The term “Government bailout,” which many view as a modern concept, has long existed in the national vocabulary. In fact, throughout America’s history a number of individual citizens have stepped in to help stabilize the nation’s faltering economy.
One of these benefactors, financial titan John Piermont (J. P.) Morgan, personally bailed out the United States government, the New York Stock Exchange, and the city of New York at the turn of the last century. The details of these transactions provide a fascinating context for the events leading to the subsequent revolution of the nation’s financial market. Even more compelling, they give people a glimpse into the life of one of America’s wealthiest sons.
The First Government Bailout
During the Gilded Age of the 1890s, the United States government was straining under the weight of rising unemployment, falling prices, and a rapidly depleting Treasury reserve. Foreign investors, worried about a weakening American dollar, sold more than $300 million in American securities and moved the gold overseas. As the treasury continued to hemorrhage, losing nearly $2 million a day, and the government steadily approached a financial default, the public began to panic.
Only a handful of the richest Americans, known as the “Financial Titans,” could afford to help the government. Among these potential saviors was J. P. Morgan, who unfortunately had a reputation for self interest, and many balked at asking him for help. President Grover Cleveland, already an unpopular president, was afraid of generating more public outrage by involving Morgan, so he attempted to find a solution that did not involve him.
President Cleveland negotiated a plan to sell government bonds to raise $60 million. However, the plan unraveled when people discovered that the Treasury reserve was down to $9 million, and a creditor possessed a draft worth $10 million. The government was on the verge of insolvency.
Behind the scenes, Morgan realized that the viability of his personal empire in the railroad industry depended upon a stable government. He proposes a scheme in which a bevy of foreign bankers could purchase a new bond issue backed by the government in silver or gold. When news of his plans leaked, the run on financial markets slowed, and President Cleveland half-heartedly agreed to meet with Morgan.
Morgan offered the president a deal. He would provide the government with $100 million in gold to refill the Treasury’s coffers, for the price of government bonds. Citing a forgotten Civil War statute, he reasoned that the government could accept a bailout in gold coin, making the arrangement legal. The deal was struck and the financial markets stabilized. In a matter of hours, Morgan had saved the United States.
The Run on Wall Street
In October 1907, the nation’s economy again began to falter. During this three-week period, known as “The Panic of 1907” or the “Knickerbocker Crisis,” a failed stock bid led to a run on banks and trusts, and the Knickerbocker Trust Company collapsed. The resulting panic began to spread and continued for weeks until Morgan stepped in to help.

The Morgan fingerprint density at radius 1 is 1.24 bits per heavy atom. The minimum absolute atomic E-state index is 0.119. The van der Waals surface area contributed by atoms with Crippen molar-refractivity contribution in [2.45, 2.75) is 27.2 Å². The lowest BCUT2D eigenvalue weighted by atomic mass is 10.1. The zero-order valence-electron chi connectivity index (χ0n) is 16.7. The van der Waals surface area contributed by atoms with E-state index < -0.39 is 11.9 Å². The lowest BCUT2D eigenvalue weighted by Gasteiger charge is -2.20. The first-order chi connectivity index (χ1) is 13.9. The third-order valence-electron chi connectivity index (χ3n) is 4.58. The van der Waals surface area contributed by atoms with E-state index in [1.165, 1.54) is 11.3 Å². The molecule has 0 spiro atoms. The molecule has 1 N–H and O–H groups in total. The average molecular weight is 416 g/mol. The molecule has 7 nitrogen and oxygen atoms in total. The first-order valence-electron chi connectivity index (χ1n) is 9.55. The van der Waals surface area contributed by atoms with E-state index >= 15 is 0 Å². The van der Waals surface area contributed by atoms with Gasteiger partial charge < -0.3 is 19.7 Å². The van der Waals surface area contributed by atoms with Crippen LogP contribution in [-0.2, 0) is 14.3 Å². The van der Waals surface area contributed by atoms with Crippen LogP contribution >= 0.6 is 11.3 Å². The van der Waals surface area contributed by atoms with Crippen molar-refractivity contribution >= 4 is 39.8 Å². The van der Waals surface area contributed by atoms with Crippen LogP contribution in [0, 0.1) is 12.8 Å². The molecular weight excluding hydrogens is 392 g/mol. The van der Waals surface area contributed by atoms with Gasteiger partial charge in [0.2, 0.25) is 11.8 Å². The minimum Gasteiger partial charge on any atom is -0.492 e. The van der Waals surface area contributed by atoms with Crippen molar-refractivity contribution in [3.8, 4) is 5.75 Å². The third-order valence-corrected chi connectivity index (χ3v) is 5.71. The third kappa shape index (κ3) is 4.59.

Because the United States had not yet established a central bank or oversight structure, Morgan took it upon himself to arrange a solution, conferring with fellow banking leaders to determine a course of action that would cover bank deposits at the Trust Company of America. Anecdotal records indicate that Morgan invited the presidents of various trusts and banks to his home, locking them in the library until they agreed to provide loans to the company.
Although they averted the immediate crisis, the situation negatively affected the New York Stock Exchange, which due to lack of short-term loans to cover stock purchases, ran out of funds. Morgan again came to the rescue, raising $9.7 million to keep the exchange open and clearing the way for the development of the Federal Reserve System.
The Collapse of New York
In the midst of the stock exchange crisis, one of Morgan’s associates received word that the city of New York had failed to raise sufficient funds through a bond issue to avoid bankruptcy and needed at least $20 million to stay solvent. New York’s mayor quietly appealed to Morgan for help, and Morgan agreed to purchase $30 million in city bonds, thus averting a city-wide crisis, as well as potential national fall-out.
Critics of Morgan are quick to point out that the principle beneficiary in his business deals was always himself. According to many, he did not act out of altruism when he loaned money to the government, the stock exchange, or the city. However, his detractors are equally quick to point out that it was Morgan’s financial acumen that enabled him to save the financial markets. His dealings with the Treasury department were handled as business transactions because he was a businessman. While this may have earned the scorn of modern altruists, it is clear that without Morgan’s involvement, the government would have crumbled.
J.P. Morgan’s influence in the early history of the United States is undeniable. His money stabilized a faltering economy, he averted financial panic, and he quietly rescued a city’s finances. Whatever the motivation, the United States would be a far different place without his intervention.